Watch Microsoft’s Robbie Bach getting out of breath playing a wall-demolition game using Xbox’s new Natal technology, which works entirely on body gestures rather than a hand-held controller. (Click on the video and scroll onto 23:30)
Twitter is now free for all, but it may not be for much longer. According to co-founder Biz Stone, the micro-blogging site plans to offer commercial accounts for businesses to pay a fee to receive an enhanced version of Twitter starting some time this year.
Microsoft's videogame chief Shane Kim came by our New York office this morning for the Reuters Media Summit and shared his thoughts on XBox 360 sales ("cautiously optimistic") and the outlook for the gaming industry amid the economic doom-and-gloom ("Who knows, maybe flat performance will be considered a remarkable achievement").
The rise of casual video gaming may have grabbed the headlines over the past couple of years, but the more hardcore end of the market dominated at Europe’s biggest gaming convention in Leipzig last week.
Apart from new iterations of popular karaoke-style games such as Activision‘s Guitar Hero, Electronic Arts‘ RockBand and Sony‘s SingStar, which arguably kick-started the trend of easy-to-play casual fare, the world’s biggest games publishers focused on products for their core audience.
Upcoming release Command and Conquer Red Alert 3 was a case in point. Not only does the game involve sending dozens of types of futuristic military unit across apocalyptic landscapes, but EA was marketing it in part on the basis that one of the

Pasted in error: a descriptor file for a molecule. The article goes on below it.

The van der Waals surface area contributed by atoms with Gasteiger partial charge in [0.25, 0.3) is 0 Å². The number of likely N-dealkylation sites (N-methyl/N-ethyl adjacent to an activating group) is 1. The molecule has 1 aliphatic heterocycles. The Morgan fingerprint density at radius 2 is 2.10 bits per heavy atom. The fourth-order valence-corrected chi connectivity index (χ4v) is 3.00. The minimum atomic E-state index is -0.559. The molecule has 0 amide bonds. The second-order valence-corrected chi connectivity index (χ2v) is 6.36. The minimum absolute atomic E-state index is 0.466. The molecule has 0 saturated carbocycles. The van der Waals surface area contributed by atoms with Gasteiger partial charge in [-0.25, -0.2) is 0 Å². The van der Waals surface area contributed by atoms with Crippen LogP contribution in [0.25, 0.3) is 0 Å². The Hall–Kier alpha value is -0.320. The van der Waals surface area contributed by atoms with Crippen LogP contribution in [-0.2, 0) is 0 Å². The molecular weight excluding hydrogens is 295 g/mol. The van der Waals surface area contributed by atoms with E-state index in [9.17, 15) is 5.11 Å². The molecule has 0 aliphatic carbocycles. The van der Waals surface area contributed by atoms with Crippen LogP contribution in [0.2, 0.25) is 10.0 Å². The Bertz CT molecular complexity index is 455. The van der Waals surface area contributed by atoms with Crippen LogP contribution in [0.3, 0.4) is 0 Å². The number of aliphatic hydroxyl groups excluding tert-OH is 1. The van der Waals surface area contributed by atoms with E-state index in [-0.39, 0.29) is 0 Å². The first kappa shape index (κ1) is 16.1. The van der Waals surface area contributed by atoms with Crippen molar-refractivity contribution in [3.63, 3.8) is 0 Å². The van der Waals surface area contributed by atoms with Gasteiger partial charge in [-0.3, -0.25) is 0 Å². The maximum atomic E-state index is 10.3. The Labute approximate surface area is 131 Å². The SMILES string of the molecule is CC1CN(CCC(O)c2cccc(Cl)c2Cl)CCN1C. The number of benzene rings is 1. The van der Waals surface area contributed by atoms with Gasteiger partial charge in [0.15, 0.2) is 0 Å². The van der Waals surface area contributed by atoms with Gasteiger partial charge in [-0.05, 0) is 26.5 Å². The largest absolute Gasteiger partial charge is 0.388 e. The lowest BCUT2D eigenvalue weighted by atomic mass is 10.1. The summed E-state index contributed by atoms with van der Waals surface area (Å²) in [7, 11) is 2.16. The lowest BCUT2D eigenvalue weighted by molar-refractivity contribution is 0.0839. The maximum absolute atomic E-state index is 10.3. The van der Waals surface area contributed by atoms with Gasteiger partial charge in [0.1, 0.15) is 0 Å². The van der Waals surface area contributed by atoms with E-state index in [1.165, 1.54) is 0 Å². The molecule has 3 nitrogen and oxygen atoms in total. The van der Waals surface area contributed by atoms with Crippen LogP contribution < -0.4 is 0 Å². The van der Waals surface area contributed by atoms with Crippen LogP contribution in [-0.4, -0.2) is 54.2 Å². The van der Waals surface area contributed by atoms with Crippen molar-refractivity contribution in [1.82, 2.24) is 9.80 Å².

actresses in it, Jenny McCarthy, is a former Playboy playmate of the year.
Most publishers were playing it safe, focusing on sequels such as a new version of The Sims — the virtual doll’s house franchise which has sold over 100 million copies since launch in 200? — or movie tie-ins such as a game based on new James Bond film Quantum of Solace.
True innovation was thin on the ground, at least on a whistle-stop tour view of the main publishers’ offerings. Ubisoft demoed a game in the same genre as Command and Conquer which could be fully voice-controlled — apparently a first for consoles — while Sony previewed LittleBigPlanet. This marries the hot theme of user-designed content (think YouTube or MySpace) to an age-old platforming mechanic, the basics of which that would be familiar to anyone who had played Nintendo‘s Mario games.
Cute sack-doll characters jump over flames and on to rising platforms, but the novelty is that most of the game, from the characters’ outfits and personalities to the landscapes over which they clamber can be modified by players and shared online.
But for two of the other most hotly awaited games of the season, there was no news, albeit for opposite reasons. EA’s Spore, in which players guide a lifeform in the Darwinian struggle from primaeval soup to interplanetary conflict, is due out on Sept. 4 and had already been presented in near-final form at other events, so did not get a spot in EA’s main presentation.
World of Warcraft: Wrath of the Lich King, the next installment of the online role-playing game that has over 10 million subscribers — was available to play in an early form, but it remained unclear when the final version would be on sale. A spokesman for Activision unit Blizzard could not even confirm it would definitely be out before Christmas.
It’s been a rough few weeks for cable operator Comcast Corp. U.S. regulator FCC is on the verge of punishing it for allegedly fiddling with subscribers’ use of peer-to-peer services like BitTorrent while New York Attorney General Andrew Cuomo is threatening to sue if Comcast doesn’t agree to join other Internet service providers to block access to child pornography.